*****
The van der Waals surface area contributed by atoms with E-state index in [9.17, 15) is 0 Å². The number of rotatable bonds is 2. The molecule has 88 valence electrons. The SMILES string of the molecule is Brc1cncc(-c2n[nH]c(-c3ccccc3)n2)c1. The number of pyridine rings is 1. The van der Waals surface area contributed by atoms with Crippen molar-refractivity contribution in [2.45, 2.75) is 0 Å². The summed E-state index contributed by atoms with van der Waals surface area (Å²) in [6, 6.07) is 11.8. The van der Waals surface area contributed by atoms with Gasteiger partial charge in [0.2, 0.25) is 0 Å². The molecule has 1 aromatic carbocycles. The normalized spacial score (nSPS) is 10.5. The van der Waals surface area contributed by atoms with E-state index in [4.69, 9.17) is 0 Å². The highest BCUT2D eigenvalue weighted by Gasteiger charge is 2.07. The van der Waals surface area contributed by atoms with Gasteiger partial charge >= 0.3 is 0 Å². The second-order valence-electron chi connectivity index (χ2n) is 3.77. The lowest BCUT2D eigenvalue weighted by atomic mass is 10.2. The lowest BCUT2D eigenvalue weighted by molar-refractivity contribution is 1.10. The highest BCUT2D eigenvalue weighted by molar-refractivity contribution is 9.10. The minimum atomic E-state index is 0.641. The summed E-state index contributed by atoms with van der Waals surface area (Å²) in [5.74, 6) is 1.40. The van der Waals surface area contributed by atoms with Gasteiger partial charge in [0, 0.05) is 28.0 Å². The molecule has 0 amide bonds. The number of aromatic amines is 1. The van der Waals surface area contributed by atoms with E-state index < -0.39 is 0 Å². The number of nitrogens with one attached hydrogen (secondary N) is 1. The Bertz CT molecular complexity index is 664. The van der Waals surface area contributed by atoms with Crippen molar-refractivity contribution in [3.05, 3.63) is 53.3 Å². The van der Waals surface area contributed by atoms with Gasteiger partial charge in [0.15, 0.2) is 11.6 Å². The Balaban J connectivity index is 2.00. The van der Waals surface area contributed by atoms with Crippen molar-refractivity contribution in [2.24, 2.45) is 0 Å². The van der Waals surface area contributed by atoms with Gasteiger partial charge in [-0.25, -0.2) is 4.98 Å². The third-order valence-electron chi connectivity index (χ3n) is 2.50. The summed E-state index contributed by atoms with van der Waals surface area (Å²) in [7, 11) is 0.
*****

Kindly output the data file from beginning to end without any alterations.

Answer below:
The van der Waals surface area contributed by atoms with E-state index in [9.17, 15) is 0 Å². The number of rotatable bonds is 2. The molecule has 88 valence electrons. The SMILES string of the molecule is Brc1cncc(-c2n[nH]c(-c3ccccc3)n2)c1. The number of pyridine rings is 1. The van der Waals surface area contributed by atoms with Crippen molar-refractivity contribution in [2.45, 2.75) is 0 Å². The summed E-state index contributed by atoms with van der Waals surface area (Å²) in [6, 6.07) is 11.8. The van der Waals surface area contributed by atoms with Gasteiger partial charge in [0.2, 0.25) is 0 Å². The molecule has 1 aromatic carbocycles. The normalized spacial score (nSPS) is 10.5. The van der Waals surface area contributed by atoms with E-state index in [4.69, 9.17) is 0 Å². The highest BCUT2D eigenvalue weighted by Gasteiger charge is 2.07. The van der Waals surface area contributed by atoms with Gasteiger partial charge >= 0.3 is 0 Å². The second-order valence-electron chi connectivity index (χ2n) is 3.77. The lowest BCUT2D eigenvalue weighted by atomic mass is 10.2. The lowest BCUT2D eigenvalue weighted by molar-refractivity contribution is 1.10. The highest BCUT2D eigenvalue weighted by molar-refractivity contribution is 9.10. The minimum atomic E-state index is 0.641. The summed E-state index contributed by atoms with van der Waals surface area (Å²) in [5.74, 6) is 1.40. The van der Waals surface area contributed by atoms with Gasteiger partial charge in [0, 0.05) is 28.0 Å². The molecule has 0 amide bonds. The number of aromatic amines is 1. The van der Waals surface area contributed by atoms with E-state index < -0.39 is 0 Å². The number of nitrogens with one attached hydrogen (secondary N) is 1. The Bertz CT molecular complexity index is 664. The van der Waals surface area contributed by atoms with Crippen molar-refractivity contribution in [3.05, 3.63) is 53.3 Å². The van der Waals surface area contributed by atoms with Gasteiger partial charge in [0.15, 0.2) is 11.6 Å². The Balaban J connectivity index is 2.00. The van der Waals surface area contributed by atoms with Crippen molar-refractivity contribution in [2.24, 2.45) is 0 Å². The van der Waals surface area contributed by atoms with Gasteiger partial charge in [-0.25, -0.2) is 4.98 Å². The third-order valence-electron chi connectivity index (χ3n) is 2.50. The summed E-state index contributed by atoms with van der Waals surface area (Å²) in [7, 11) is 0.